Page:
The wide-ranging programme follows their established recipe of early, contemporary and improvised music, recorded to achieve heightened resonance, embellished with Garbarek’s poetic soprano sax, at times jaunty, at others possessing the imperative cry of a shofar. The ebullient rhythms of Pérotin’s ‘Alleluia Nativitas’, and its segue into Hildegard of Bingen’s ‘O Ignis Spiritus’, then Garbarek’s ‘We Are The Stars makes a typically compelling sequence. The title song – anonymous Scottish 16th century – is a heartfelt finale. Not for purists, but offering its own singular and hard-won purity.
Fiona Maddocks, The Observer
 
Le panorama musical est riche en détonants attelages, mais celui-ci fait peut-être un peu plus frémir que tous les autres : Jan Garbarek et The Hilliard Ensemble, ou la réunion d’un saxophoniste et de quatre voix masculines (contre-ténor, deux ténors et un baryton). Ces cinq fréquences se mélangent pour de très longs voyages qui les conduisent de Hildegard von Bingen (XIe siècle) à Arvo Pärt (contemporain) en passant par Perotin (Ecole de Notre-Dame, XIIe siècle) ou des morceaux de Jan Garbarek lui-même. (..) Noël avant l’heure.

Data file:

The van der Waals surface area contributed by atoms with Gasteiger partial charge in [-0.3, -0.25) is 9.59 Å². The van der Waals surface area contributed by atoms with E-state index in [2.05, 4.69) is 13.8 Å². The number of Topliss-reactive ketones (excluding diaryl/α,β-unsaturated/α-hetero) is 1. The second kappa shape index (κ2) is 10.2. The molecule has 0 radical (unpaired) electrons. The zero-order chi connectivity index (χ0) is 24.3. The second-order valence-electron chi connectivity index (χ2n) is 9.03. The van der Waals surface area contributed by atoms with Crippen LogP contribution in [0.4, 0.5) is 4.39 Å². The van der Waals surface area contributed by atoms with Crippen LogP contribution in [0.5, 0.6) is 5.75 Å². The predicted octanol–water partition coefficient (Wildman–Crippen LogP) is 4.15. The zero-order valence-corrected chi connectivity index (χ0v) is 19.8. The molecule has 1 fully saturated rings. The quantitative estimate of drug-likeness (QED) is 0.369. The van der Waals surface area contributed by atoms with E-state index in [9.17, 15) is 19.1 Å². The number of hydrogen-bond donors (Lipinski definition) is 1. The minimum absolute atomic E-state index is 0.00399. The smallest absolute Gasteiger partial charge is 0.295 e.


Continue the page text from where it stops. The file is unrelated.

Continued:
Guillaume Tion, Libération
 
Aufgenommen am Ende der gemeinsamen Schaffensphase 2014 in einer Kirche im schweizerischen Bellinzona reicht diesmal das Repertoire von Originals über Arvo Pärt bis zu Pérotin und Hildegard von Bingen, gestalterisch über zwei Jahrzehnte perfektioniert und  klanglich mit den Möglichkeiten der Weite und Präsenz spielend. Eine pointierte Conclusio als Ende der Album-Tetralogie.
Ralf Dombrowski, Stereoplay
 
Ein Abend, der einen atemlos zurücklässt. Mit geistlichen Gesängen von Komitas und Pérotin bis zu Nikolai Kedrov und Arvo Pärt geben sie einen stimmungsvollen Überblick über ihre mehr als 20 Jahre währende Kooperation. Der Sound ist einfach zauberhaft – ECM-Chef Manfred Eicher hat ein grandioses Gefühl für Hall und Raum. Und Garbareks Saxophon-Ton ist live noch schöner als auf den Studioalben.